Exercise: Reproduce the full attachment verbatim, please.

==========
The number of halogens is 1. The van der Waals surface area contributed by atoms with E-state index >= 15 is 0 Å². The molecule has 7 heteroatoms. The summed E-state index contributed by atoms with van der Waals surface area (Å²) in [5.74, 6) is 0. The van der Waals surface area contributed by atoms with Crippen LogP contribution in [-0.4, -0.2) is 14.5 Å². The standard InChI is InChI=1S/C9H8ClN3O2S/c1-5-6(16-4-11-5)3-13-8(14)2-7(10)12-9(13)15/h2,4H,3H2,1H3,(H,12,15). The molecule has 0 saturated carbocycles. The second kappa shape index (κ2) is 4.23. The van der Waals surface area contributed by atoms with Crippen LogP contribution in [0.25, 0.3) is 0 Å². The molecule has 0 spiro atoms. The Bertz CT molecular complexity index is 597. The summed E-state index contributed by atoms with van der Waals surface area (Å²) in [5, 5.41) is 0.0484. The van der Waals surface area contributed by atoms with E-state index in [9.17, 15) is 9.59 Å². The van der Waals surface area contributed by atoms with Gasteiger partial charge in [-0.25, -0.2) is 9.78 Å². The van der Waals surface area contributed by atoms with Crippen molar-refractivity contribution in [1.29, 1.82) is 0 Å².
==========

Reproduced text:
The number of halogens is 1. The van der Waals surface area contributed by atoms with E-state index >= 15 is 0 Å². The molecule has 7 heteroatoms. The summed E-state index contributed by atoms with van der Waals surface area (Å²) in [5.74, 6) is 0. The van der Waals surface area contributed by atoms with Crippen LogP contribution in [-0.4, -0.2) is 14.5 Å². The standard InChI is InChI=1S/C9H8ClN3O2S/c1-5-6(16-4-11-5)3-13-8(14)2-7(10)12-9(13)15/h2,4H,3H2,1H3,(H,12,15). The molecule has 0 saturated carbocycles. The second kappa shape index (κ2) is 4.23. The van der Waals surface area contributed by atoms with Crippen LogP contribution in [0.25, 0.3) is 0 Å². The molecule has 0 spiro atoms. The Bertz CT molecular complexity index is 597. The summed E-state index contributed by atoms with van der Waals surface area (Å²) in [5, 5.41) is 0.0484. The van der Waals surface area contributed by atoms with E-state index in [9.17, 15) is 9.59 Å². The van der Waals surface area contributed by atoms with Gasteiger partial charge in [-0.25, -0.2) is 9.78 Å². The van der Waals surface area contributed by atoms with Crippen molar-refractivity contribution in [1.29, 1.82) is 0 Å².